George Cunningham: Characters of Broomhall ~ Part 15
Other Characters ~ Part 2
Researched by Gemma Clarke
An Outing with Sid
‘Franklin’s shop was a welcome beacon. Then just as we reached the corner the Co-op turned on its lights. I gasped and blinked, dazzled by the brilliance of the tower and clock picked out in green and red and all along the front of the huge building baskets of flowers and long streamers glowed with light.’
‘Graham’s new furniture shop had a little crowd round its windows but just past it my father sucked a hollow tooth, a habit of his when he had to make a decision. Wigfull’s corn and flour store was still open, with sacks of grain, dog biscuits, maize and chicken feed spilling out on the pavement. It was an old building with wooden rafters and shelves sagging with age and as I peered inside a pair of sharp eyes glinted at me from behind a box, then vanished into the gloom.’
Outside the Punch Bowl
‘Next door, outside the Punch Bowl, a stall had been set up, well lit with a naphtha flare. In the glare now lighting people’s faces, then casting them into shadow, I could see a man hold up a bottle taken from the dozens on the table and hear his voice above the noise of the trams. “This embrocation will relieve rheumatic pains, sooth sciatica, cure backache…” The crowd pressed forward, some of them holding money in the air, eager to try this panacea.’
‘Further on we paused to look at the fireworks in Brock’s window and listened to the butcher outside Ted Wild’s shop. “Here you are, ladies, half a shoulder o’ lamb for half a crown and I’ll wrap it up for you wi’ half a pound o’ sausage.” The ladies, hardened by years of thrifty shopping, enjoyed the patter but most of them drifted away, knowing that they could come back later and perhaps get an even better bargain.’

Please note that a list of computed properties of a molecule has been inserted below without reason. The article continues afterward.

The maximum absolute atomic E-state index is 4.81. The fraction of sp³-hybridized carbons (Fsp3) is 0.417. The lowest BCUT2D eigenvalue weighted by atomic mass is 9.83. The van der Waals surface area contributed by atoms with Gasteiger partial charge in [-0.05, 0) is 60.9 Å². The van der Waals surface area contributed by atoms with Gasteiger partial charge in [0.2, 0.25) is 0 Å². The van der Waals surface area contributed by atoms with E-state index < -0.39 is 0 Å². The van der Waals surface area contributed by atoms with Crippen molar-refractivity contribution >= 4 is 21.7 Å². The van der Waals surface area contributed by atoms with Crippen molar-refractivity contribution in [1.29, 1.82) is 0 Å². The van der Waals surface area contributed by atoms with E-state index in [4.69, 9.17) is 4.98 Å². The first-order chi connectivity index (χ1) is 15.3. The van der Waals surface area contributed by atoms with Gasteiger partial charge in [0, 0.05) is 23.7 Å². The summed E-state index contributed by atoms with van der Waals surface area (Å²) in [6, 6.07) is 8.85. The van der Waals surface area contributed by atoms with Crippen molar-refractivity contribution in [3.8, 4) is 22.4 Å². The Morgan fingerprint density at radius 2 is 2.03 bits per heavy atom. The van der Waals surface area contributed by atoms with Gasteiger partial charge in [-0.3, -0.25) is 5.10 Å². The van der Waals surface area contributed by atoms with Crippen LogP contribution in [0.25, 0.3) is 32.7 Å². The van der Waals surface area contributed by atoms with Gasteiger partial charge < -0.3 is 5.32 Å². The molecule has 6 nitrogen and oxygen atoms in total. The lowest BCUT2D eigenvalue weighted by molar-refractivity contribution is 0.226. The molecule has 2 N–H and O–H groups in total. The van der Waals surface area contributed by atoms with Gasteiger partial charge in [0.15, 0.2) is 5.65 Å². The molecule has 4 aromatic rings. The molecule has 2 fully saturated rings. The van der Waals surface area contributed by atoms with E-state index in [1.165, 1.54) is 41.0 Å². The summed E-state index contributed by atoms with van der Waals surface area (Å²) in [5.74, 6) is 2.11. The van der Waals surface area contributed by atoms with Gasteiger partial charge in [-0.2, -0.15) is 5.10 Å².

‘A man with only one arm limped along in front of us. He was clad in an old khaki greatcoat and he went into every shop doorway picking up tab-ends.’
Steward’s Temperance bar.
‘Inside, all was warmth and light; brass taps on large colourful pot jars conspired with the huge copper urn which was simmering gently at the end of the counter holding forth the promise of any number of drinks, hot or cold.’
‘I felt much warmer when we came out and joined the throngs of people walking up and down the Moor on their way to the pictures, the theatre or the pubs. Trams swayed and clanged along, filled with dim faces behind misted windows. The butchers were shouting themselves hoarse outside their shops, appealing to the passing crowds to avail themselves of their never-to-be-repeated generosity.’
PP. 22-25, Chapter 6, By George! (courtesy of Paul Hibbert-Greaves/Hibbert Brothers).